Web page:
Counsellor and psychotherapist Linda Attoe has some advice for helping us through times of high anxiety. (Photo supplied)
Linda Attoe, a local counsellor and psychotherapist, is having to suspend seeing clients in her cozy, comfortable home-like environment.
For her, working from home in response to the COVID-19 virus means “distant sessions,” by phone, or using apps such as FaceTime, Skype or Zoom.
She started last week, as a way to practise physical distancing, while allowing her clients to continue their sessions.
Phoning, she says, can actually be the most “intimate” interaction, while the apps are a little less reliable — connections can be lost.
“Phone works,” she says, but her clients can choose what they’re most comfortable with.
She has worked for a week under these circumstances, and about 90 per cent of her clients have signed up, wanting to continue their sessions, even at a distance. “We’ll try it and see how it goes. It’s going to be a new experience for some of them.”
This time of dealing with self-isolation, distancing and the fast-changing world of COVID-19 around us “is definitely raising everybody’s anxiety,” says Attoe. “All of us feel it. We see it coming. We have a sense of what it’s like, but that it could get better, or it could get worse. The future is unknown to us. We have no control over it, and that doesn’t feel good at all. I don’t think any one of us is not affected by what is going on in the world.”
The news we’re hearing “is top of mind,” she says, “along with all our other, everyday concerns. We all have lives going on as well. Although we’re not as connected with those we love and with our friends, we still have concerns about life and finances and relationships.”
Attoe has tips for all of us who are dealing with isolation or distancing.
She talks about the need for physical exercise, suggesting walks if possible, or if not, chair yoga or periodic stretching.
To deal with feelings of isolation, try keeping a journal, writing about what you are doing during the day.
It’s important to have a schedule, and stick to it, she says, rather than spending the day watching the news. Instead, put on music, sing or hum along, or get up and dance.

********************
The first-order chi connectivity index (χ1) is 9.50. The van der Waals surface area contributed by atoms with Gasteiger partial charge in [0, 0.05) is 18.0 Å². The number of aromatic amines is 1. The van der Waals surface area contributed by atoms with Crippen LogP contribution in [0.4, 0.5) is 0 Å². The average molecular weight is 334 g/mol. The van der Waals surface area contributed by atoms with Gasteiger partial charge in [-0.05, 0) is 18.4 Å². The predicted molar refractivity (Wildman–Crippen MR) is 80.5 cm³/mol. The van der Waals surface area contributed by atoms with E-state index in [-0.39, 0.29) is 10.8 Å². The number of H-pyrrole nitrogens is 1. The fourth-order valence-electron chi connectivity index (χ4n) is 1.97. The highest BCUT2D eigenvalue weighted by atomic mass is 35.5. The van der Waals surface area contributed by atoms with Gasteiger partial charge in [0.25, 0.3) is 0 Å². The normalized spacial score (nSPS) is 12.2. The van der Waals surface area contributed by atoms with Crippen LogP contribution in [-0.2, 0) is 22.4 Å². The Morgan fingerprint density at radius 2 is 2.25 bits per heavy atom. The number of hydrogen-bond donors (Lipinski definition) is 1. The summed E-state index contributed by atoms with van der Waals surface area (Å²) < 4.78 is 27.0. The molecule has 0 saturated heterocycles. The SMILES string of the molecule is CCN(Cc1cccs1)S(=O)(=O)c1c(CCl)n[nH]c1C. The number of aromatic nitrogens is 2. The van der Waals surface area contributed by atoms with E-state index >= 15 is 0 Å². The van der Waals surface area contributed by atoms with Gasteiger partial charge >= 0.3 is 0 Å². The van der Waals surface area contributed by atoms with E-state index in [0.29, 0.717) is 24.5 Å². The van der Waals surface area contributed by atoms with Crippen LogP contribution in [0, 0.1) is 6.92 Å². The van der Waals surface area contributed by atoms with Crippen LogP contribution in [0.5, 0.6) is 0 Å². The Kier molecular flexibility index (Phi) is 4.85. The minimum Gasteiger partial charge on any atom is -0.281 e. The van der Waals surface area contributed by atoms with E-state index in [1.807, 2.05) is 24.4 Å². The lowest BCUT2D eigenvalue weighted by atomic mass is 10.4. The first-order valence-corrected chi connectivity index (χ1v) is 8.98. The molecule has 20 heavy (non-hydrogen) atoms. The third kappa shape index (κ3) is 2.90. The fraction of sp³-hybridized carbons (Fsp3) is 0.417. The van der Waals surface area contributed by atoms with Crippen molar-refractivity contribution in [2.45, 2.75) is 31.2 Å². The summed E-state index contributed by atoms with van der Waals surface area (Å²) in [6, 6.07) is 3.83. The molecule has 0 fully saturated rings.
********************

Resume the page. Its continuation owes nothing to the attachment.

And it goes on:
“Get some movement into it. I like Zoom videos. The internet has made it easier for us in some ways.”
Zoom is a video-conferencing platform originally designed for workplaces and schools, being used now during times of quarantine for anything from dancing to virtual parties.
“I’m also a big proponent of an app, Stop, Breathe and Think,” says Attoe.
The app offers short, three-minute breathing exercises to help calm yourself, de-stress, sleep better and stay mindful.
Attoe also has a technique she uses with all clients, asking them to think of a time in their lives when they have felt really calm, such as walking on a beach or sitting on a cottage dock, and remember what they saw, felt, heard, touched and tasted.
She has one she uses every day, and suggests her clients write theirs down, and use it when they wake up, before they go to sleep, and during times of stress.
“Today, now more than ever, when I do that, I can feel my body relax. It’s very powerful,” she says.
When we wake up in the middle of the night, instead of thinking about what is going on in the world, we can train our mind to think of what calms us instead, she says.
“It’s like riding a bike, the more we practise it, the better we get at it.”
She also suggests reaching out to people by phone or text, and “doing what we can now, but not take on more than we need to. I don’t think we should catastrophize, but we can wash our hands, not go out to the store if we don’t have to, not have people over.”
Do what we can now to help ourselves, she says.
We should limit watching news to enough to know what we need to know now, and look after ourselves by getting a good sleep, eating healthy foods, using calming measures and creating structure to our days, she says.
Also, get physical, learn something new, stay connected, do something so that we feel at the end of the day we have accomplished something, relax with book, movies, or whatever works for you, and perhaps most difficult, try to have some fun, says Attoe.